Tuesday, May 28, 2013

Mowers-“To Replace or Not”

Many cities are stretching their budgets by holding onto equipment longer these days. While this may be prudent, and even necessary, maintaining safe equipment also needs to be a consideration. If the city decides to buy a new mower, this is a good time to include new and improved safety items.
Either way, remember to restore, or consider upgrading safety features that can affect the operator, mechanic, and general public.
Staying with the old:
Safety and Ergonomic Considerations-
  • Is the seat still supportive? Can it be replaced or upgraded?
  • Are the muffler, anti-vibration padding, and anti-slip steps working as originally designed, or do they need replacing?
  • Are wheel hubs, critical steering linkage, tires, and related items structurally sound?
  • Are the discharge shuts, deflectors, and guards in place and functioning?
Going with the new:
  • Safety and Ergonomic Considerations-
  • Is an adjustable or premium seat upgrade available?
  • Do controls and foot pads have anti-vibration qualities?
  • How easy is it to change attachments?
  • How easy is it to remove the cab?
  • Is the mower designed to operate on surfaces the city has to deal with including: hills, ditches, wet areas, etc.?
  • How are blades changed? Does the deck lift-up or roll-out?
Employees spend a considerable amount of time on these mowers, ensuring that all safety and comfort features are working for them can make a big difference over the long run.
by Joe Ingebrand

Evaluations and comments referenced herein are provided for loss control purposes only in conjunction with the LMCIT insurance program. They are not made for the purpose of complying with the requirements of any law, rule or regulation. We do not infer or imply in the making of these evaluations and comments that all material facts were reviewed or that all possible hazards were noted. The final responsibility for conducting safety, loss control and risk management programs must rest with the insured.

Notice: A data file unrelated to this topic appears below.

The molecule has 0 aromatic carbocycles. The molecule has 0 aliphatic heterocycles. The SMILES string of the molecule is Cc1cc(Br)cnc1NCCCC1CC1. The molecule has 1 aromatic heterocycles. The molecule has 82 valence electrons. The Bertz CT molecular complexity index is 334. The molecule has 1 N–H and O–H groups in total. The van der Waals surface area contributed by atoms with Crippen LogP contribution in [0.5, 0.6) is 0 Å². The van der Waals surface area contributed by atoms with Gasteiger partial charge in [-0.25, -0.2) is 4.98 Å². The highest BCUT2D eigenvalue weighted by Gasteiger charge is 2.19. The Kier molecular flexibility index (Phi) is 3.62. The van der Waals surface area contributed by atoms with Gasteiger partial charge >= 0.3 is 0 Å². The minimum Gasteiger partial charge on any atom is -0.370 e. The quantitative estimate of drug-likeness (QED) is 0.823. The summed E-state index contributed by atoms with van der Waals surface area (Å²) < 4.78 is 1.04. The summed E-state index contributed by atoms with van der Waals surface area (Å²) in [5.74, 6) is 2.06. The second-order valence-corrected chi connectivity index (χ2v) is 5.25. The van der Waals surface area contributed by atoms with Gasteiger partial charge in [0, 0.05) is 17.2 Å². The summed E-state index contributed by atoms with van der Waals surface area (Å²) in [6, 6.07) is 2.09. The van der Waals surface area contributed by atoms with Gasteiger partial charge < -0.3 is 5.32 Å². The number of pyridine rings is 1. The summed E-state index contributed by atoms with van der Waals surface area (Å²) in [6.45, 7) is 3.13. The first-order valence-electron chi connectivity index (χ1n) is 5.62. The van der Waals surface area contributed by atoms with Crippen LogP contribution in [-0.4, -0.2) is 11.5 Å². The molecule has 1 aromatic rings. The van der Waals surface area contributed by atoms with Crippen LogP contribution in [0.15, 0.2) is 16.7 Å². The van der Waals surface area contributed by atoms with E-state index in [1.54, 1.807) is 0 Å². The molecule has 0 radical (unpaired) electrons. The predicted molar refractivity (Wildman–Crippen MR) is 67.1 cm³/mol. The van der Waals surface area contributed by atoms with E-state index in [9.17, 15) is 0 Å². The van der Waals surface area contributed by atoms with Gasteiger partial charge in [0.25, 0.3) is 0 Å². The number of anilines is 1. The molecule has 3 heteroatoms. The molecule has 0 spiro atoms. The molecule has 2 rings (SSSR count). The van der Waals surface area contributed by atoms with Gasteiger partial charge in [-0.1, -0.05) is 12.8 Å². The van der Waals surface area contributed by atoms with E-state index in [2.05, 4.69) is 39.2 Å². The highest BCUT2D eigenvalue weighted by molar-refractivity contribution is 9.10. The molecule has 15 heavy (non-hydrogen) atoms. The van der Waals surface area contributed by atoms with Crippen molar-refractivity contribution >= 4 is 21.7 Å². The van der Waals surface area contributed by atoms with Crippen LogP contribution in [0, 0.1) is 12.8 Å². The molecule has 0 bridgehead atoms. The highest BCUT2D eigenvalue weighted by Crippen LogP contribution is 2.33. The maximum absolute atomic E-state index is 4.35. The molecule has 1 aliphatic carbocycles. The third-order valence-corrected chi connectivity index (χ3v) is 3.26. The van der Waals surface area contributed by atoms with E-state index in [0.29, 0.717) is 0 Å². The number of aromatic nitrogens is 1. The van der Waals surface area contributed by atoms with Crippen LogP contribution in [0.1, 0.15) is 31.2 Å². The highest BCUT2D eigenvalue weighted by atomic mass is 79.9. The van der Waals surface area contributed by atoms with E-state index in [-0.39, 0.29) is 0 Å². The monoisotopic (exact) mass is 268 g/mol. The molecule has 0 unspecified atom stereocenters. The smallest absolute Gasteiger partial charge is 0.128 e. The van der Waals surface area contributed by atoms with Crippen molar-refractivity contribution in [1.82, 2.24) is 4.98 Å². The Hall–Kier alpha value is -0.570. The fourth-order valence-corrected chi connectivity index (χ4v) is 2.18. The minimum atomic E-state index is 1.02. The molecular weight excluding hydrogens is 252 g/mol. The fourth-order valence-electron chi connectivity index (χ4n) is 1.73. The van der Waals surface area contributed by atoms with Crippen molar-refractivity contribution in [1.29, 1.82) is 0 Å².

© Berkley Risk Administrators Company, LLC

Monday, May 20, 2013

Skid-Steer Safety

As cities look for ways to improve efficiencies, and reduce sprain and strain injuries associated with manual material handling, a skid-steer is one piece of equipment they often turn to.  But as with any equipment operation safety needs to be paramount. And while OSHA does not have a specific standard on skid-steers, employers have received citations for a serious violation under the General Duty Clause of the OSHA Standard (Section 5(a)(1)).

OSHA Citations related to Skid-Steers:
  • Improper employee training on the safety features associated with the skid-steer loader
  • Disabling of the interlock control system caused it to not function properly.
  • Backup alarms did not function properly.
  • Seatbelts had been removed from the skid-steer loaders.
  • Failure to use an approved lift arm to support device during servicing.
  • Not properly maintaining the skid-steer loader according to the manufacturer's instructions.
  • Employees intentionally bypassing of the safety systems of the skid-steer loader.
Skid-Steer General Safety Practices:
  • Always read and understand the operator's manual before using the piece of equipment.
  • Always lower the bucket or attachment so that it is flat on the ground.
  • Do not attempt to activate the skid-steer loader’s controls from outside the operator's compartment.